this exclusive interview, Canadian singer Leonard Cohen, who died in
November 2016, spoke to Andrew Rossiter, editor of Linguapress's
advanced-level English magazine Spectrum .
Leonard Cohen, who died on 10th November 2016, was - along
with Bob Dylan - one of the most influential songwriters of the end of
the twentieth century. A number of his songs, most notably Suzanne and
Hallelujah, became anthems of their age. Over 300 different
artists have recorded versions of Hallelujah . In this
Cohen talks about himself and about what it is to be an English-speaker
in the French-speaking Canadian province of Quebec.
Leonard Cohen in
concert in the early 1980s.
Leonard Cohen, it's very kind of you to
talk to Spectrum. Could I first ask you some questions about yourself.
How do you consider yourself ? As a writer a poet, a singer, or a
Although I have written, and written verse,
and sung songs and played music, I consider all those titles as
and usually only on my good days can I describe
myself as any one of those things.
But nevertheless, you are a world-famous
star. Did you try to become a star at the start, or did it come upon
you by accident ?
I think there was a certain point where I
dreamt wild dreams for myself, but I don't consider myself as a
Perhaps a cult-figure
You live part of your life on an island
in Greece though. Is this to escape from the world of show-business, or
is it to give yourself merely
an atmosphere which is suitable
I went to Greece twenty years ago, er, long
before I started singing professionally, so it, um, was a place I could
work in and live in.
In the nineteen sixties,
Canada had a great opening out of Canadian culture, Canadian
both in French Canada and in English-speaking Canada,
with famous or well-known stars like Neil Young, Gordon Lightfoot, and
Joni Mitchell ....
Joni Mitchell, yes there's
plenty of them, not only in music ...
Did you say Neil Young ? You said
Neil Young ?
I said Neil Young ... Not only
in music, but also in the arts.
Is this still going on now, or has Canada been touched by the general
feeling of depression which is touching most countries of the western
Of course, as a Canadian, you
learn that it's very dangerous to speak of Canada as a whole. It's a
very big country, so it has a regional consciousness, so it's difficult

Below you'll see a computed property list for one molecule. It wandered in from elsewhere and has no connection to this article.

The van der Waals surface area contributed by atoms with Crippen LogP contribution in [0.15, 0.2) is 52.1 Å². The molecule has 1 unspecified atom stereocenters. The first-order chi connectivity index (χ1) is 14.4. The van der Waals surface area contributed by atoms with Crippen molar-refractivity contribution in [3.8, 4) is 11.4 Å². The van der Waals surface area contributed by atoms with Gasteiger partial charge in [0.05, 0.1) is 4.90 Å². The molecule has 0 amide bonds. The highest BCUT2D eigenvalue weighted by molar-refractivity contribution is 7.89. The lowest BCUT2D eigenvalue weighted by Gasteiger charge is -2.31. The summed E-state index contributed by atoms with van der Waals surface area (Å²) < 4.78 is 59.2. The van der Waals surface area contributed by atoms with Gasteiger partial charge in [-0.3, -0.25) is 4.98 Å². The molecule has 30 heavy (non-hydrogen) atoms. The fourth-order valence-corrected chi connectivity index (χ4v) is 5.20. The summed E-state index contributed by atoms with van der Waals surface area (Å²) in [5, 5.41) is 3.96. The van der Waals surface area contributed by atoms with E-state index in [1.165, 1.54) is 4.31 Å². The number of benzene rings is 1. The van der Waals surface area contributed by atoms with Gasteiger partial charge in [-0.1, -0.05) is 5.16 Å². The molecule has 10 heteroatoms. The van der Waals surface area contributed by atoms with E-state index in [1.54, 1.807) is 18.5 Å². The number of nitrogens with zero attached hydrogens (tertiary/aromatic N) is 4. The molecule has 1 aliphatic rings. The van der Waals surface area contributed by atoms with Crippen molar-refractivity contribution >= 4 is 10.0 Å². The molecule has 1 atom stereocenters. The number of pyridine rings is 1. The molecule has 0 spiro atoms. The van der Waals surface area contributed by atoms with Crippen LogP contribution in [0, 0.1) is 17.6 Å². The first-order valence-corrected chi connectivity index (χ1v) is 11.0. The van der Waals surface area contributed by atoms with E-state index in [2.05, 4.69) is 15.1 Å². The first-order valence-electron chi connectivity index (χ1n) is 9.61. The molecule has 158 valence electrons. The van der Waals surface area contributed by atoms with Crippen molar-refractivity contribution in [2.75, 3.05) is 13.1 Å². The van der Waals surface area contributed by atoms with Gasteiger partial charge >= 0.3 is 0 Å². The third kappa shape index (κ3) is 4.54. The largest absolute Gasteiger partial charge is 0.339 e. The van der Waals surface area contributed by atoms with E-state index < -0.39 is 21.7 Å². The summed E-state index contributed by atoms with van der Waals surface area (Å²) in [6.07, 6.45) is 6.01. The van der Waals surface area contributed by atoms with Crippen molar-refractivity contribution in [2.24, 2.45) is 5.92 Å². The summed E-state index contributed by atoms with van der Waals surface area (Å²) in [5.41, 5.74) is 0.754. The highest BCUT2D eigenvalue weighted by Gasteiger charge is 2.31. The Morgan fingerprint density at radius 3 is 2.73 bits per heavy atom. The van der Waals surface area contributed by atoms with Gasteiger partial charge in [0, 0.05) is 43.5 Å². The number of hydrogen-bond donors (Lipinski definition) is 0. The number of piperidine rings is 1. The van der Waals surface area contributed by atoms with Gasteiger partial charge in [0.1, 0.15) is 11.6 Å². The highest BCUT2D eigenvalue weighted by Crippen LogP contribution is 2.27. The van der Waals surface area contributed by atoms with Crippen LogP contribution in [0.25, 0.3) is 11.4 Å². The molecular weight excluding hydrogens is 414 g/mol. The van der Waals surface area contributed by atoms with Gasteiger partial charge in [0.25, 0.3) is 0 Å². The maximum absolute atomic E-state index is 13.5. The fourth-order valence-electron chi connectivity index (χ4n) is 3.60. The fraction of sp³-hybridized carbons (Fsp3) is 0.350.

to say. In Quebec there is no sense of depression in the arts, and in
writing. In Western Canada there is certainly no sense of depression.
In Toronto which I suppose is the center of English communications, I
see great activity.
What is going on on the West
I don't really know what's happening in
Vancouver or the
, but by
I would say that even
though people are having their troubles economically, er, and the
country itself is always facing one sort of crisis of identity or
another, that the arts are flourishing.
You yourself come from Montreal, don't
I'm from Montreal.
You're an English-speaking Canadian
From Montreal Quebec.
What is the percentage of
English-speaking Canadians in Quebec ?
I don't know, because it's getting smaller and smaller. A lot have
left. I'm not sure what the .... I think in Quebec it's about 60%. In
Montreal it's er.... a little lower. Montreal
Actually you know Montreal is a very different situation from the rest
of Quebec. Because Quebec really is French-speaking. It's probably 90%
French-speaking, Quebec, and Montreal is probably 60% French-speaking.
Nevertheless, do you get the impression
of being an outsider
at all, when one is, er, an English-speaker living
in Montreal ? You .... You've always sung about being an outsider
Mmm. I think probably my
generation will be the last generation that is not completely
Do you speak French ?
, yeah. But those coming
after this.... the expression of French
nationalism, they will most certainly be bi-lingual.
flattering, high - cult-figure
person whom others follow
- merely :
only - suitable :
: recognition of its identity - the Maritimes
eastern coastal provinces of Canada - -
by and large :
in general - Outsider
someone who does not belong - stumble along :
for the Firefox
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Leonard Cohen Interview
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